PCMA, for its part, has stepped up its drive for e-prescribing with a new TV and print advertising campaign aimed at federal policymakers. To drive home its point, the PBM umbrella group has enlisted the support of well-known pharmacy advocate L. Lyle Bootman, dean of the College of Pharmacy at the University of Arizona.
Bootman is a vocal advocate of linking physicians and pharmacists through electronic data communications and health information technology, and last year co-chaired an Institute of Medicine committee that recommended that all physicians begin using e-prescribing by 2010 to help reduce the estimated 1.5 million preventable medication errors that occur in the United States annually. “However, fewer than 1-in-10 physicians currently use e-prescribing technology,” PCMA noted.
“Thousands of people die every year because of preventable medication errors,” Bootman said in the PCMA ad spot. “Many of them are America’s seniors.”
According to the IOM, about 7,000 people die from medication errors each year.
Along with the TV ad, PCMA also is running a print ad in Roll Call and other inside-the-Beltway publications with the headline: “While You Wait.” The print advertisement urges Congress to require e-prescribing in Medicare as a solution to the medication-error death rate.
S&P revises outlook on Rite Aid
NEW YORK Standard & Poor’s Ratings Services revised its outlook on chain drug retailer Rite Aid to negative from stable, the firm reported Friday. At the same time, S&P affirmed the ‘B’ corporate credit rating on Rite Aid.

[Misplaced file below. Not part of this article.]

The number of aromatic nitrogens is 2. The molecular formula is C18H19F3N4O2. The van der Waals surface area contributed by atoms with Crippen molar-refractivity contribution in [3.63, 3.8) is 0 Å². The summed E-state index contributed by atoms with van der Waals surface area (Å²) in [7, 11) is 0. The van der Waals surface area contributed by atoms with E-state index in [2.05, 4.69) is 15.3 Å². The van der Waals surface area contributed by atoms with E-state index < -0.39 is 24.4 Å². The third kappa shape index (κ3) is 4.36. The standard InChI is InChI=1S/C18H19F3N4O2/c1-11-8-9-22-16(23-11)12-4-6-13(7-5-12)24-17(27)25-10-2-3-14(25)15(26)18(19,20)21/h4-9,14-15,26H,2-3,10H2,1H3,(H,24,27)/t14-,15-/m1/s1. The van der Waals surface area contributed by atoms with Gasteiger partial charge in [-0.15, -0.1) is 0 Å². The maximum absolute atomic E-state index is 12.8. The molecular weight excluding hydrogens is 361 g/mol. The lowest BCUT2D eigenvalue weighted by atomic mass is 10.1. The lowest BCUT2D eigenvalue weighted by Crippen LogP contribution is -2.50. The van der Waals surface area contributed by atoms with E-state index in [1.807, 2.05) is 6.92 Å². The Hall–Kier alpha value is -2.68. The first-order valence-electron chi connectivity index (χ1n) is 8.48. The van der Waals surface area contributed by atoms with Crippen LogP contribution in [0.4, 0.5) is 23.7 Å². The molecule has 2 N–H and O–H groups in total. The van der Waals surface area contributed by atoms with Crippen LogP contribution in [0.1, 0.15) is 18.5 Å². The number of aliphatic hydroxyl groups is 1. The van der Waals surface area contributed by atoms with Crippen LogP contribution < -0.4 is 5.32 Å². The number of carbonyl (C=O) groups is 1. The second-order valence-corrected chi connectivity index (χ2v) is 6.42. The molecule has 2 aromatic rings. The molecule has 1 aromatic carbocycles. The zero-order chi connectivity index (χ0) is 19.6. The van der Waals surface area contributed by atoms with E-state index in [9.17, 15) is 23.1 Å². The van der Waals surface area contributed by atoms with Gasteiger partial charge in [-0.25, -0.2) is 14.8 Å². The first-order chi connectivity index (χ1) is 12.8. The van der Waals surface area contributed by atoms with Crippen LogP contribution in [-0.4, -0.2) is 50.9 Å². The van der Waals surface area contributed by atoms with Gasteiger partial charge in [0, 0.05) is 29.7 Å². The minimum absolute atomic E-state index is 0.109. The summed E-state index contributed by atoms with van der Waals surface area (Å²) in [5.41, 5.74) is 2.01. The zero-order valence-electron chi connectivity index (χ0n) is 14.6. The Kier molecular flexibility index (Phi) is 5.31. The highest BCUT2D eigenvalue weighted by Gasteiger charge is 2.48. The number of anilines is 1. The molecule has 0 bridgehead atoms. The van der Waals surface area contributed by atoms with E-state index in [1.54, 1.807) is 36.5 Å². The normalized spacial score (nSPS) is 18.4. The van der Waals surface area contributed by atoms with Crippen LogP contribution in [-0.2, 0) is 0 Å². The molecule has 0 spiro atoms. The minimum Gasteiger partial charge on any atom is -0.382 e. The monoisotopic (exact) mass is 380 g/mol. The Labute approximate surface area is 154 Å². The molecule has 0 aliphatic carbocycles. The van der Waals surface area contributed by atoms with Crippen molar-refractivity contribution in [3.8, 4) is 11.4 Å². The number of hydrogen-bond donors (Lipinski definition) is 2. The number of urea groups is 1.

“The outlook change reflects the company’s weak same-store sales and our expectation that this trend will continue over the next few quarters,” stated Standard & Poor’s credit analyst Diane Shand. Rite Aid faces a more cautious consumer, strong growth of lower-priced generics and intense competition, she said. In addition, the current environment could make it more challenging for the company to integrate its recently-acquired Brooks/Eckerd stores.
Boston Mayor decries in-store health clinics
BOSTON On the heels of the Massachusetts Public Health Council approving regulations allowing for in-store health clinics in the state, Boston Mayor Thomas Menino is reportedly looking to ban the clinics from opening in the city.
The decision by the health council “jeopardizes patient safety,” Menino said in a written statement, according to a Boston Globe report. “Limited service medical clinics run by merchants in for-profit corporations will seriously compromise quality of care and hygiene. Allowing retailers to make money off of sick people is wrong.”
The newspaper also reported that, in a separate letter, the mayor urged members of the city’s Public Health Commission to consider banning the clinics from opening within Boston. CVS has plans to open 20 to 30 MinuteClinics in the Greater Boston area but it is unclear how many of those would be within the city’s limits.